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Ahead of this week’s Democratic presidential debate in Houston at Texas Southern University, experts today provided analysis on new and recent data on Latino voters, both from the results of the 2018 midterms and recent studies. The data shows that engaging Latino voters will be critically important for any candidate looking to be successful in 2020.
Texas is an emerging battleground state, one in which Latino voters can make a significant difference. At the same time, other states like Arizona, with high Latino populations, are increasingly becoming battlegrounds, and Nevada is among the first four primary/caucus states.
Below are quotes from today’s speakers.
Matt Barreto, Co-Founder, Latino Decisions, said, “What we observed in 2018 was a clear reaction from Latinos who turned out to vote at a record high rate in the midterm elections. The Latino vote was driven by anger and frustration and turned out to be critical to flipping 22 congressional districts from GOP to Democrat in 2018. In 2019 we are seeing this trend continue with Latinos reporting anger and frustration at levels we have never seen before. However, anger alone will not translate into votes in 2020, candidates, campaigns and interest groups need to reach out and engage the Latino electorate if they want to turnout a record vote in 2020.”
Melissa Morales, Research Director, Equis Research, said, “there is a real urgency to better understand the Latinx electorate, expected to be the X factor in politics and society in 2020 and beyond. Conventional wisdom has a fundamental misunderstanding of this electorate, which is showing huge gender and excitement gaps in our research, with the gender gap alone being 2.5 times greater than is seen among white or African American voters. This election cycle will be the first in which Latinx voters outpace African American voters as a percentage of the electorate, and with 32 million eligible voters, any serious candidates or media organizations must do a better job engaging the Latinx electorate. Latinx voters are rapidly growing as a percentage of the population, but that growth is primarily non-immigrant, U.S. born, and younger than in past cycles. This election will be a game of margins, and in key battleground states and congressional districts, Latinos will play critical roles. Those trying to reach them need to get this right now or risk losing ground with this community for a generation.”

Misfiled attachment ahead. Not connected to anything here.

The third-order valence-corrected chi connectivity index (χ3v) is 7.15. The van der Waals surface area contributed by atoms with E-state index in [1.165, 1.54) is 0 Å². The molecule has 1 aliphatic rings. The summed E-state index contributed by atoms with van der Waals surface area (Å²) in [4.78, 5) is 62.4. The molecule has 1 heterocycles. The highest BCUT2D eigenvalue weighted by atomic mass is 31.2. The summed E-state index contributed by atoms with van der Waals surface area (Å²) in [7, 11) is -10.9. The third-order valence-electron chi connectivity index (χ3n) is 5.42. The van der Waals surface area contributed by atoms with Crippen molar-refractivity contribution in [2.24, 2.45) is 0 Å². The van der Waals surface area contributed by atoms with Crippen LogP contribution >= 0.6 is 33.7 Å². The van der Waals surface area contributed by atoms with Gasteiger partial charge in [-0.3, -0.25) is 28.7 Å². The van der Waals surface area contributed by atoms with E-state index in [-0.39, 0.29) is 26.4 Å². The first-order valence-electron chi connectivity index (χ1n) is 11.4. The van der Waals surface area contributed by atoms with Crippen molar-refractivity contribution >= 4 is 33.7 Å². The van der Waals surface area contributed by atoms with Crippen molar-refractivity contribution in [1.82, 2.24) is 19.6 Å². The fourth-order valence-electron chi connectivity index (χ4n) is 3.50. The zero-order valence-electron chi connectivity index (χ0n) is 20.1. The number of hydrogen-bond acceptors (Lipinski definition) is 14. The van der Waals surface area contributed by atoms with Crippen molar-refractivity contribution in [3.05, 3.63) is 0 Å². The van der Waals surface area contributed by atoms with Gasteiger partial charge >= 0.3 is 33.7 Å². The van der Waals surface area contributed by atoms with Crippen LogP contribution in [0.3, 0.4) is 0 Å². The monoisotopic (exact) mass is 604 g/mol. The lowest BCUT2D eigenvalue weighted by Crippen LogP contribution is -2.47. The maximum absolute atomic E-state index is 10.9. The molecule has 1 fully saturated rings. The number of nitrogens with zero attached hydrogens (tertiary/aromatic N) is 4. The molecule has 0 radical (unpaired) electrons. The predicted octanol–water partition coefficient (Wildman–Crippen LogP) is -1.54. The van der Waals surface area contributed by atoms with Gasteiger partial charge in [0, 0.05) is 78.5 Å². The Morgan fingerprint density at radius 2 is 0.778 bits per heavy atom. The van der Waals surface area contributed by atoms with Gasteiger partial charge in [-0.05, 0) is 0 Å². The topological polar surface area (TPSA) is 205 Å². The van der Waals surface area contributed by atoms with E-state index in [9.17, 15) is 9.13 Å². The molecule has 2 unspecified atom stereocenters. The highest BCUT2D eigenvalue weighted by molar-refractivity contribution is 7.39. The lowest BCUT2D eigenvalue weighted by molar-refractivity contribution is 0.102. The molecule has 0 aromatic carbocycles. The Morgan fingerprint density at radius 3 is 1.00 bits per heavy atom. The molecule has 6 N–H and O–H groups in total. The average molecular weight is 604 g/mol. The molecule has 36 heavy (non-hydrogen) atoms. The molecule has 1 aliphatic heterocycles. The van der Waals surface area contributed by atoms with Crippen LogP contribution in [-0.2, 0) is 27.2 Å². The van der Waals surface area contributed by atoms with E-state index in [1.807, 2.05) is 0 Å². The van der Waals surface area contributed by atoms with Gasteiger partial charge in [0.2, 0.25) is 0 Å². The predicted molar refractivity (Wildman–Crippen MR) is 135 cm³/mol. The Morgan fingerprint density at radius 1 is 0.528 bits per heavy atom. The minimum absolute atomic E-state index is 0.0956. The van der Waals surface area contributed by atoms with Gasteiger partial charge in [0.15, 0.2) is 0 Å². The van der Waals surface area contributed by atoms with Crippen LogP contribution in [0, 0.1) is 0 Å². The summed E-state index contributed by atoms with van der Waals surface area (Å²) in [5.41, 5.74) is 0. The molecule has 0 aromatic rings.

Kenia Morales, Nevada State Director, America Votes, said, “As a majority-minority state, Nevada reflects the growing diversity of the American electorate. In our state, the Latino community makes up nearly one-third of the state population and nearly 20 percent of the electorate. To win this early presidential battleground state, candidates must do well with Latinos. It’s more than just ‘beating Trump’, Latinos in Nevada want candidates to talk about the issues that hit home: education, healthcare, the economy and immigration.”
Tomas Robles, Co-Executive Director, Living United for Change in Arizona (LUCHA), said, “2020 for Arizona represents a culmination of the organizing we have done as a state and as a community of color. It is telling that a state that was the foundation of what the current administration is basing its rhetoric of fear on, is now a state that is at the tipping point of deciding what the presidential election will be. From the ashes of SB1070 we have built an infrastructure in Arizona that demands more, not just of our elected’s and allies but of our entire political system.”
Oscar Silva, Executive Director, Battleground Texas, stated, “Texas is not a red state. Texas has been a non-voting state, and this has been dramatically changing over the last few years to the point that today we are well on our way to becoming a true battleground state; and, with our 38 electoral college votes, perhaps the most important one. 2020 brings unique opportunities to Texans, and we are focused on aggressively expanding the electorate and mobilizing Texans who have been previously disenfranchised from the democratic process to make sure that our elected officials from the Pink Lady to Washington D.C. are reflective of the diversity of the state and representative of our Texas values.”